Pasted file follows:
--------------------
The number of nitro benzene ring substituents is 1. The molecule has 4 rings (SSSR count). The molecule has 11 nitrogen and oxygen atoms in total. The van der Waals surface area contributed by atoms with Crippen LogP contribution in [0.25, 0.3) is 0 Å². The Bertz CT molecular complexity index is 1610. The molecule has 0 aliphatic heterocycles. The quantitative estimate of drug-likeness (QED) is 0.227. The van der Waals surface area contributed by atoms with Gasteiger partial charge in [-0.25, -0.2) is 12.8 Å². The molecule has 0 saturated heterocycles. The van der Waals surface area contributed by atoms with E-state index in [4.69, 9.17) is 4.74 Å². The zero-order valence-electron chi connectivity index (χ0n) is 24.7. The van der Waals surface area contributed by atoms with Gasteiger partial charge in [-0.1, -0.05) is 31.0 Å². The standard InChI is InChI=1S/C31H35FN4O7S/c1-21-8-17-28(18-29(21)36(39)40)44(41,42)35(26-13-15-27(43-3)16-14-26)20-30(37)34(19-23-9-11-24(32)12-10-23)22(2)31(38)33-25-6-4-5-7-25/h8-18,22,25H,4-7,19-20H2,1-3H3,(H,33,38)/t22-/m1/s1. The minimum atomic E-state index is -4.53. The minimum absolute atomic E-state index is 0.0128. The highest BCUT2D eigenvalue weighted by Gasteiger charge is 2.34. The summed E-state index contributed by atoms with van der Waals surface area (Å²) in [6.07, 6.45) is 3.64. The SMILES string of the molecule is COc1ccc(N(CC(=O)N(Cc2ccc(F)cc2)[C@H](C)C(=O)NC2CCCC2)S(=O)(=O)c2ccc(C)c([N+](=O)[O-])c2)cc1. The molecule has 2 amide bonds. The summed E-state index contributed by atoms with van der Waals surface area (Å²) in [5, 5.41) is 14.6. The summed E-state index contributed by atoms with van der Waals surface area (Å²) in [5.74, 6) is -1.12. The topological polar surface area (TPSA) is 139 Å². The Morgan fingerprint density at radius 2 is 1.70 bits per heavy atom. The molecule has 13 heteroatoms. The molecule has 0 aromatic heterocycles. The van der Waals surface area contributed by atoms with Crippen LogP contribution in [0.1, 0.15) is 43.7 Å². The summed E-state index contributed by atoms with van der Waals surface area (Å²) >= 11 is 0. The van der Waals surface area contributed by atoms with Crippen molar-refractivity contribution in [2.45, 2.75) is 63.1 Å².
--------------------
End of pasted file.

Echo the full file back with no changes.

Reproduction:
The number of nitro benzene ring substituents is 1. The molecule has 4 rings (SSSR count). The molecule has 11 nitrogen and oxygen atoms in total. The van der Waals surface area contributed by atoms with Crippen LogP contribution in [0.25, 0.3) is 0 Å². The Bertz CT molecular complexity index is 1610. The molecule has 0 aliphatic heterocycles. The quantitative estimate of drug-likeness (QED) is 0.227. The van der Waals surface area contributed by atoms with Gasteiger partial charge in [-0.25, -0.2) is 12.8 Å². The molecule has 0 saturated heterocycles. The van der Waals surface area contributed by atoms with E-state index in [4.69, 9.17) is 4.74 Å². The zero-order valence-electron chi connectivity index (χ0n) is 24.7. The van der Waals surface area contributed by atoms with Gasteiger partial charge in [-0.1, -0.05) is 31.0 Å². The standard InChI is InChI=1S/C31H35FN4O7S/c1-21-8-17-28(18-29(21)36(39)40)44(41,42)35(26-13-15-27(43-3)16-14-26)20-30(37)34(19-23-9-11-24(32)12-10-23)22(2)31(38)33-25-6-4-5-7-25/h8-18,22,25H,4-7,19-20H2,1-3H3,(H,33,38)/t22-/m1/s1. The minimum atomic E-state index is -4.53. The minimum absolute atomic E-state index is 0.0128. The highest BCUT2D eigenvalue weighted by Gasteiger charge is 2.34. The summed E-state index contributed by atoms with van der Waals surface area (Å²) in [6.07, 6.45) is 3.64. The SMILES string of the molecule is COc1ccc(N(CC(=O)N(Cc2ccc(F)cc2)[C@H](C)C(=O)NC2CCCC2)S(=O)(=O)c2ccc(C)c([N+](=O)[O-])c2)cc1. The molecule has 2 amide bonds. The summed E-state index contributed by atoms with van der Waals surface area (Å²) in [5, 5.41) is 14.6. The summed E-state index contributed by atoms with van der Waals surface area (Å²) in [5.74, 6) is -1.12. The topological polar surface area (TPSA) is 139 Å². The Morgan fingerprint density at radius 2 is 1.70 bits per heavy atom. The molecule has 13 heteroatoms. The molecule has 0 aromatic heterocycles. The van der Waals surface area contributed by atoms with Crippen LogP contribution in [0.1, 0.15) is 43.7 Å². The summed E-state index contributed by atoms with van der Waals surface area (Å²) >= 11 is 0. The van der Waals surface area contributed by atoms with Crippen molar-refractivity contribution in [2.45, 2.75) is 63.1 Å².